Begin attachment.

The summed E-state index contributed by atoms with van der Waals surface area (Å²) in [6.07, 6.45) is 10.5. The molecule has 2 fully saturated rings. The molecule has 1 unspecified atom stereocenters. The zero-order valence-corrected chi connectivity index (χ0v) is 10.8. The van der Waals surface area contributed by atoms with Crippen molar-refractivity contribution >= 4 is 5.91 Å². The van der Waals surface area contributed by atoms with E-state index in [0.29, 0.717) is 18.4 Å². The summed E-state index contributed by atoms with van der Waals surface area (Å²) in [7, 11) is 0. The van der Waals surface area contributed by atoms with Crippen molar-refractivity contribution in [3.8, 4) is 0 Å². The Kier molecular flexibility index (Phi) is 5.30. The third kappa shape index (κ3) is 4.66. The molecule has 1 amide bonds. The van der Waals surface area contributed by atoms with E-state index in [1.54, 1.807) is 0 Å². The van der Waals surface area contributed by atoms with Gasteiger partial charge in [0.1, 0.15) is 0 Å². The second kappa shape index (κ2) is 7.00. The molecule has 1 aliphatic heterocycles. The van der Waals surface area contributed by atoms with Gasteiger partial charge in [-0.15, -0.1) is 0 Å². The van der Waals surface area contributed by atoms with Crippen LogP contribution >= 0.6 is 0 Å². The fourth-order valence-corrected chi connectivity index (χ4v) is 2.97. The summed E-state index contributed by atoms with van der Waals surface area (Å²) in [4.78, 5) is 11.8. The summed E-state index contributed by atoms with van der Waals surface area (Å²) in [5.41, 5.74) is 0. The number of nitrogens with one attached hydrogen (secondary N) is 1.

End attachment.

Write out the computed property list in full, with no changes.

The summed E-state index contributed by atoms with van der Waals surface area (Å²) in [6.07, 6.45) is 10.5. The molecule has 2 fully saturated rings. The molecule has 1 unspecified atom stereocenters. The zero-order valence-corrected chi connectivity index (χ0v) is 10.8. The van der Waals surface area contributed by atoms with Crippen molar-refractivity contribution >= 4 is 5.91 Å². The van der Waals surface area contributed by atoms with E-state index in [0.29, 0.717) is 18.4 Å². The summed E-state index contributed by atoms with van der Waals surface area (Å²) in [7, 11) is 0. The van der Waals surface area contributed by atoms with Crippen molar-refractivity contribution in [3.8, 4) is 0 Å². The Kier molecular flexibility index (Phi) is 5.30. The third kappa shape index (κ3) is 4.66. The molecule has 1 amide bonds. The van der Waals surface area contributed by atoms with E-state index in [1.54, 1.807) is 0 Å². The van der Waals surface area contributed by atoms with Gasteiger partial charge in [0.1, 0.15) is 0 Å². The second kappa shape index (κ2) is 7.00. The molecule has 1 aliphatic heterocycles. The van der Waals surface area contributed by atoms with Gasteiger partial charge in [-0.15, -0.1) is 0 Å². The van der Waals surface area contributed by atoms with Crippen LogP contribution >= 0.6 is 0 Å². The fourth-order valence-corrected chi connectivity index (χ4v) is 2.97. The summed E-state index contributed by atoms with van der Waals surface area (Å²) in [4.78, 5) is 11.8. The summed E-state index contributed by atoms with van der Waals surface area (Å²) in [5.41, 5.74) is 0. The number of nitrogens with one attached hydrogen (secondary N) is 1.